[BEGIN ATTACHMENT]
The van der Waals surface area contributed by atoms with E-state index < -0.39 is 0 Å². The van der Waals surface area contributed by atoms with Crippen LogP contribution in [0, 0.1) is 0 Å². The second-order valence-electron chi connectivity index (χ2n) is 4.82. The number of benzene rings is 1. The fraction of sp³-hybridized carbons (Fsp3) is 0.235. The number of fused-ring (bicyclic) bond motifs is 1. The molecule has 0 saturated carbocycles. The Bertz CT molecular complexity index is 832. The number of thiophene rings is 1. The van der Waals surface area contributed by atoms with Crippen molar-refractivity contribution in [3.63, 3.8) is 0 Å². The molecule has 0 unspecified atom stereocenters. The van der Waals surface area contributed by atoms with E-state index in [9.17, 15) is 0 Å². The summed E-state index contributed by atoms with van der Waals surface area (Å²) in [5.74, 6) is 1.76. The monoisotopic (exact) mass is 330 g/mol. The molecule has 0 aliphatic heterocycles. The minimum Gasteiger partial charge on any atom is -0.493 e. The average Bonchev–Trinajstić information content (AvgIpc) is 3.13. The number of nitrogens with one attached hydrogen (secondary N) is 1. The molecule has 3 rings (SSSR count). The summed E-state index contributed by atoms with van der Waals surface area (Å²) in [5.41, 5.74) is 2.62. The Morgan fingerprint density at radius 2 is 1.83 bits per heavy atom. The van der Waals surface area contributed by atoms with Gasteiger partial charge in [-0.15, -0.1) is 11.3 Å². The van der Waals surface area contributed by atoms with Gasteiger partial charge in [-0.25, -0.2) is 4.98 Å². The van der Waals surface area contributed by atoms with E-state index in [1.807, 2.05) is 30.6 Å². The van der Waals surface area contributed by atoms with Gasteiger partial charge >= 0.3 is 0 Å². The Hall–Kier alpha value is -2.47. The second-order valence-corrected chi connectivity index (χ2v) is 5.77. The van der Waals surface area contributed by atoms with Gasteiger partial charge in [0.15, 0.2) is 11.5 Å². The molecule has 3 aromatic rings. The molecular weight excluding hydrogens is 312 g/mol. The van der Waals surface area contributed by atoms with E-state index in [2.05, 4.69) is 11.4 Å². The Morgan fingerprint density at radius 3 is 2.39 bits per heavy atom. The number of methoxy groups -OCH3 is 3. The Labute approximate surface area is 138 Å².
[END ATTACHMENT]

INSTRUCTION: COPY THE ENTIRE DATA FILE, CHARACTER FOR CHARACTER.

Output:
The van der Waals surface area contributed by atoms with E-state index < -0.39 is 0 Å². The van der Waals surface area contributed by atoms with Crippen LogP contribution in [0, 0.1) is 0 Å². The second-order valence-electron chi connectivity index (χ2n) is 4.82. The number of benzene rings is 1. The fraction of sp³-hybridized carbons (Fsp3) is 0.235. The number of fused-ring (bicyclic) bond motifs is 1. The molecule has 0 saturated carbocycles. The Bertz CT molecular complexity index is 832. The number of thiophene rings is 1. The van der Waals surface area contributed by atoms with Crippen molar-refractivity contribution in [3.63, 3.8) is 0 Å². The molecule has 0 unspecified atom stereocenters. The van der Waals surface area contributed by atoms with E-state index in [9.17, 15) is 0 Å². The summed E-state index contributed by atoms with van der Waals surface area (Å²) in [5.74, 6) is 1.76. The monoisotopic (exact) mass is 330 g/mol. The molecule has 0 aliphatic heterocycles. The minimum Gasteiger partial charge on any atom is -0.493 e. The average Bonchev–Trinajstić information content (AvgIpc) is 3.13. The number of nitrogens with one attached hydrogen (secondary N) is 1. The molecule has 3 rings (SSSR count). The summed E-state index contributed by atoms with van der Waals surface area (Å²) in [5.41, 5.74) is 2.62. The Morgan fingerprint density at radius 2 is 1.83 bits per heavy atom. The van der Waals surface area contributed by atoms with Gasteiger partial charge in [-0.15, -0.1) is 11.3 Å². The van der Waals surface area contributed by atoms with Gasteiger partial charge in [-0.25, -0.2) is 4.98 Å². The van der Waals surface area contributed by atoms with E-state index in [1.807, 2.05) is 30.6 Å². The van der Waals surface area contributed by atoms with Gasteiger partial charge >= 0.3 is 0 Å². The Hall–Kier alpha value is -2.47. The second-order valence-corrected chi connectivity index (χ2v) is 5.77. The van der Waals surface area contributed by atoms with Gasteiger partial charge in [0.15, 0.2) is 11.5 Å². The molecule has 3 aromatic rings. The molecular weight excluding hydrogens is 312 g/mol. The van der Waals surface area contributed by atoms with E-state index in [2.05, 4.69) is 11.4 Å². The Morgan fingerprint density at radius 3 is 2.39 bits per heavy atom. The number of methoxy groups -OCH3 is 3. The Labute approximate surface area is 138 Å².